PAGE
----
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Doocy and "The Hammer" -- one really needs a job

Fox4's Mike Doocy and former "Ticket" mainstay Greg Williams

All dressed up but still with no place to go, former big-time radio personality Greg "The Hammer" Williams looked a bit older and maybe even wiser Sunday night during his first public appearance in more than seven months.

The former co-host of "The Ticket's" Hardline afternoon drive show talked sports and eventually other things with Fox4 sports anchor Mike Doocy on his 10 p.m. Sports Sunday program. Those other things, of course, were of more interest.

"Why'd ya leave?" Doocy asked of Williams' abrupt October disappearance from The Ticket, followed by a January announcement of his resignation.

"Well, it was my own fault," Williams said. "It was my own fault that I left, and ya know, if I hadn't a done some of the things I did, some bad things, I'd probably still be with The Ticket. But I did them, and I'm not there anymore."

Doocy, whose program has been a regular venue for Ticket personalities, then asked him to specify "the bad things."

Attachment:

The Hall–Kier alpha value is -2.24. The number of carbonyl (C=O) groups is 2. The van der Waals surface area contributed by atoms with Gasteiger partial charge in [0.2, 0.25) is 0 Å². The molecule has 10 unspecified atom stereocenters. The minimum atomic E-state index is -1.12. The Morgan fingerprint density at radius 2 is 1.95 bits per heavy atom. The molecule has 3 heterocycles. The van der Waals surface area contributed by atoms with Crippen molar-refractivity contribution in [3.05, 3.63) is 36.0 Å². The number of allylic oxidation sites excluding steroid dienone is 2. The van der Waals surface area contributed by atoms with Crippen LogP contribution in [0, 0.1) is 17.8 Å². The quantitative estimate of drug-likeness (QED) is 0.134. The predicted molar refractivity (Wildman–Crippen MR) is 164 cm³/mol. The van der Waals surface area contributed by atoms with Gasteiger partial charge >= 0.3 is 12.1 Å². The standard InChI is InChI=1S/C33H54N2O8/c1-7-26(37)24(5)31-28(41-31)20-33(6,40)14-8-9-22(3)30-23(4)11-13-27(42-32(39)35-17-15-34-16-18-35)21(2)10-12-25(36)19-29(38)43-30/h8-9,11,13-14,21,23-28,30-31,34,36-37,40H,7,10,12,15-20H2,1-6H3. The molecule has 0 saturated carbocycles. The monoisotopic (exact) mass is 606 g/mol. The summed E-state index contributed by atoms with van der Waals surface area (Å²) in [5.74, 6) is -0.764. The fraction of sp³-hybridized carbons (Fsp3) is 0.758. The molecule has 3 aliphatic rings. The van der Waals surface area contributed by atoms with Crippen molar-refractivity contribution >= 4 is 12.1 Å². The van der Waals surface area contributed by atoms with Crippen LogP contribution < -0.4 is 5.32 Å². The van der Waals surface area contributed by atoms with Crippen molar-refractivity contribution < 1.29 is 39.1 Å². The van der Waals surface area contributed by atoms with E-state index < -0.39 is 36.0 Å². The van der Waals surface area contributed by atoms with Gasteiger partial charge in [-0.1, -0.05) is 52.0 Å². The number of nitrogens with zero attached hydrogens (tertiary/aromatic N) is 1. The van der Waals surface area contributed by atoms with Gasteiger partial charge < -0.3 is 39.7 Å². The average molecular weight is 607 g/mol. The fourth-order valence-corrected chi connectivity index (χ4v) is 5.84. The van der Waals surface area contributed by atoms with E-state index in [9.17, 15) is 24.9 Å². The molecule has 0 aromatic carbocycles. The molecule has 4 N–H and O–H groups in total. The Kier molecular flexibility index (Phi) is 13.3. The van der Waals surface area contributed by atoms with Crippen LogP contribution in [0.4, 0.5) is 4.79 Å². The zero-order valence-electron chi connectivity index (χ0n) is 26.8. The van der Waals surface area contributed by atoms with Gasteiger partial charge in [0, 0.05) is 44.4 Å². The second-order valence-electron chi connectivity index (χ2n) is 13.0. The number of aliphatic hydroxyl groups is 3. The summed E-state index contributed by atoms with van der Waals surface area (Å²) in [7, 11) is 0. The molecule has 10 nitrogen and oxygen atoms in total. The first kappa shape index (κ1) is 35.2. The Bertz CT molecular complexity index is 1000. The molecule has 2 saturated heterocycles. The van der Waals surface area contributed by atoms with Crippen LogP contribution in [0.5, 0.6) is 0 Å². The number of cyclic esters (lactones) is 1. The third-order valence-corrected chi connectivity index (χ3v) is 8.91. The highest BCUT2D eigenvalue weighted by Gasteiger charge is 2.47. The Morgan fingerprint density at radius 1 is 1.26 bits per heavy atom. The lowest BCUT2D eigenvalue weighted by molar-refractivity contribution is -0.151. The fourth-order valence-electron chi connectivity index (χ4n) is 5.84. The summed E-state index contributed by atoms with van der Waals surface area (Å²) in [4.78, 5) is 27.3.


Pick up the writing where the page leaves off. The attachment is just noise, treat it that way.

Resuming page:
"Illegal drug use -- exactly what it was," Williams said. "And I'm embarrassed to admit that. But that's the truth and something I've got to live with . . . something I'm trying to overcome and something I battle every single day. But that's what it was."

Williams said he's been diagnosed with depression, but "I don't think that had anything do with that (his drug addiction)." Daily medication has put him back in play, he said. "Everything is great. I haven't felt this well in probably five or six years."

Asked whether he yearns to return to radio, Williams said, "Well, yeah, I really do. And all I can say is stay tuned . . . I might just pop up."

ESPN 103.3 has acknowledged talking to him, but that was last year. On The Ticket he cast himself as a know-it-all, reliably coarse "common man" who particularly enjoyed discoursing on women's "boobs."

"How do you know I have to go to an all-sports station?" Williams asked Doocy. "How do you know?"

"I don't think Kidd Kraddick's in any trouble," Doocy rejoined, referring to the longtime king of Dallas morning drive.

"Don't think I don't have my eye on his job," Williams said.

He curiously closed his segment by wishing a happy birthday to "one of my best friends," Jud (Tall?), who turns 112 years old on Thursday, Williams said.

Good night and good luck.